Displaying Nazi Symbols (SA)

In 2023, the South Australian government passed legislation making it an offence under the Summary Offences Act 1953 to publicly display Nazi symbols. The move has occurred in response to the rising level of activity by neo-Nazi groups and the rise in antisemitic incidents across Australia. This page outlines what will be unlawful in South Australia under the new laws and why they have been passed.

Background

The amendment was introduced to bring South Australia into line with other states, most of which have introduced similar offences. Attorney-General Kyam Maher stated that the laws would send a clear message that the most widely recognized symbols of hate, violence and intolerance have no place in South Australia and to ensure the state remains safe and inclusive.

What is a Nazi symbol?

The legislation defines a Nazi symbol as including:

  • a hakenkreutz (Swastika);
  • a symbol that so closely resembles a hakenkreutz that it could easily be mistaken for one;
  • any other symbol prescribed by the Regulations.

The offence of displaying Nazi symbols

Under section 35B of the Summary offences Act, it will be an offence to intentionally display a Nazi symbol if:

  • the accused knows, or ought reasonably to know, that it is a Nazi symbol
  • the display occurs in – or in sight of a person who is in – a public place, a non-government school or a post-secondary institution.

The maximum penalty for this offence is a fine of $20,000 or imprisonment for 12 months.

Defences

A person charged with an offence of displaying Nazi symbols has a defence if they were displaying the symbol for a legitimate public purpose. A display occurs for a legitimate public purpose if it is done in the public interest for one of the following purposes:

  • for a genuine academic, artistic, religious or scientific purpose;
  • for a genuine cultural or educational purpose;
  • for the purpose of making or publishing a fair and accurate report of an event or matter of public interest;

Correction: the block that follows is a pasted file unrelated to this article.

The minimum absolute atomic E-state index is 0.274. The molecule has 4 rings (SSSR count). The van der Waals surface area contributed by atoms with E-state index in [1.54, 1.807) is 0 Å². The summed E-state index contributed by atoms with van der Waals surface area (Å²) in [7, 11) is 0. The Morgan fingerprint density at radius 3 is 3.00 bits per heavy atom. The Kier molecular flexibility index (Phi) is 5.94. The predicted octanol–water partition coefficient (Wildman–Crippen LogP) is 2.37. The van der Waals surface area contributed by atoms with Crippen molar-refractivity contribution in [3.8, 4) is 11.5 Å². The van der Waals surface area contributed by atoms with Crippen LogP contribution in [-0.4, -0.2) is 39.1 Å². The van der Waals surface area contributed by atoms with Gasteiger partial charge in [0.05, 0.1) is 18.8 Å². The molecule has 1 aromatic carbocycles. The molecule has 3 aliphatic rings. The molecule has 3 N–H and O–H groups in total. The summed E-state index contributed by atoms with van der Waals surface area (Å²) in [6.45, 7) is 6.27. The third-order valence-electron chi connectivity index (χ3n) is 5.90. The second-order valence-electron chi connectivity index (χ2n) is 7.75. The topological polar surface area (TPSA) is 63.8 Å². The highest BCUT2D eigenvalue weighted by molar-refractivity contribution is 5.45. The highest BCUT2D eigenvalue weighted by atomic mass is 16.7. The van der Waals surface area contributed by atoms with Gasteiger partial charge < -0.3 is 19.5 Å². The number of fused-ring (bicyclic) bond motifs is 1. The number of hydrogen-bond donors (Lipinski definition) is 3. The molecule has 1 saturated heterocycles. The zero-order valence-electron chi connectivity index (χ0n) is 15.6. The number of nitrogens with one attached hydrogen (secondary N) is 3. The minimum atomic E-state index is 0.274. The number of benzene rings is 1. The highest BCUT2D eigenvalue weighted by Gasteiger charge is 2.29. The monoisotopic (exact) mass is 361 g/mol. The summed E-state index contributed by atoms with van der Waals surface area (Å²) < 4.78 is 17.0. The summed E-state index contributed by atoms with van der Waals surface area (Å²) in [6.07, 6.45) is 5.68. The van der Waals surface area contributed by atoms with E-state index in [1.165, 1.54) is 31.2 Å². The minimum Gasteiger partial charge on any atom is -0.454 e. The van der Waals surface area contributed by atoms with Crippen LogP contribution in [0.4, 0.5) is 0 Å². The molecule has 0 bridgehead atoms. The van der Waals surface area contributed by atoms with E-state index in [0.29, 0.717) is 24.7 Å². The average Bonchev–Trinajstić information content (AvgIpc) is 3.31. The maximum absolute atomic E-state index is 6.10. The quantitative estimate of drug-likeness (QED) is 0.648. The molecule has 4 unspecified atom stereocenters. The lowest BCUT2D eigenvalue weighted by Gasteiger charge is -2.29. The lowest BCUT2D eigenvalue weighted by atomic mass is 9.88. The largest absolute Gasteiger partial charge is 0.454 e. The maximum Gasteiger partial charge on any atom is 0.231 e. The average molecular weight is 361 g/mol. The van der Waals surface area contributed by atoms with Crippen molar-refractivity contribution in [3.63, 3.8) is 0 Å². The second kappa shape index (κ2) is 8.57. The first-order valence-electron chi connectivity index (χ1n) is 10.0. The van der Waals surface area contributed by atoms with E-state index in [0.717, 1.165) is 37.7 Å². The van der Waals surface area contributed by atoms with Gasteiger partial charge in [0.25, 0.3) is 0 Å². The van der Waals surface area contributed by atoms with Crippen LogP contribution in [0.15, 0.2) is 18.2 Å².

• in opposition to Nazism, fascism or related ideologies.

It is also a defence if the accused can prove that the symbol was tattooed onto their body before this offence became law.

Police may direct removal of the symbol

Under section 35C of the Summary Offences Act 1953, the police will have the power to direct a person to remove a Nazi symbol from display if they believe an offence is being committed.

If a person does not comply with this direction, they may be fined up to $1250.

Other jurisdictions

Several other Australian states have criminalised the public display of hate symbols such as swastikas. In Queensland, the public display of hate symbols generally is prohibited. In Victoria, the display of Nazi symbols is an offence. The federal government has introduced legislation that will prohibit the display of specific symbols associated with violent extremism, including the Islamic State flag and the Swastika.

Responses to the new offences

The new laws have been welcomed by some but criticised by others. While some community voices have praised the new offences as providing better protections for minority groups and making clear society’s condemnation of violent extremism, others have criticised them as being unlikely to achieve their aims.

Criticisms of the offences have included the following:

  • that the laws only address extremism at a very superficial level and that little will be achieved by outlawing the public display of symbols when the underlying sentiments remain
  • that criminalising Nazi symbols may lead extremists to display them more frequently
  • that penalties such as fines and terms of imprisonment are ineffective ways of addressing extremism
  • that criminalizing specific symbols is the wrong approach, given that there are many other symbols in use in association with various violent extremist groups.

If you require legal advice or representation in any legal matter, please contact Go To Court Lawyers.

Author

Fernanda Dahlstrom

Fernanda Dahlstrom has a Bachelor of Laws from Latrobe University, a Graduate Diploma in Legal Practice from the College of Law, a Bachelor of Arts from the University of Melbourne and a Master of Arts (Writing and Literature) from Deakin University. Fernanda practised law for eight years, working in criminal defence, child protection and domestic violence law in the Northern Territory. She also practised in family law after moving to Brisbane in 2016.
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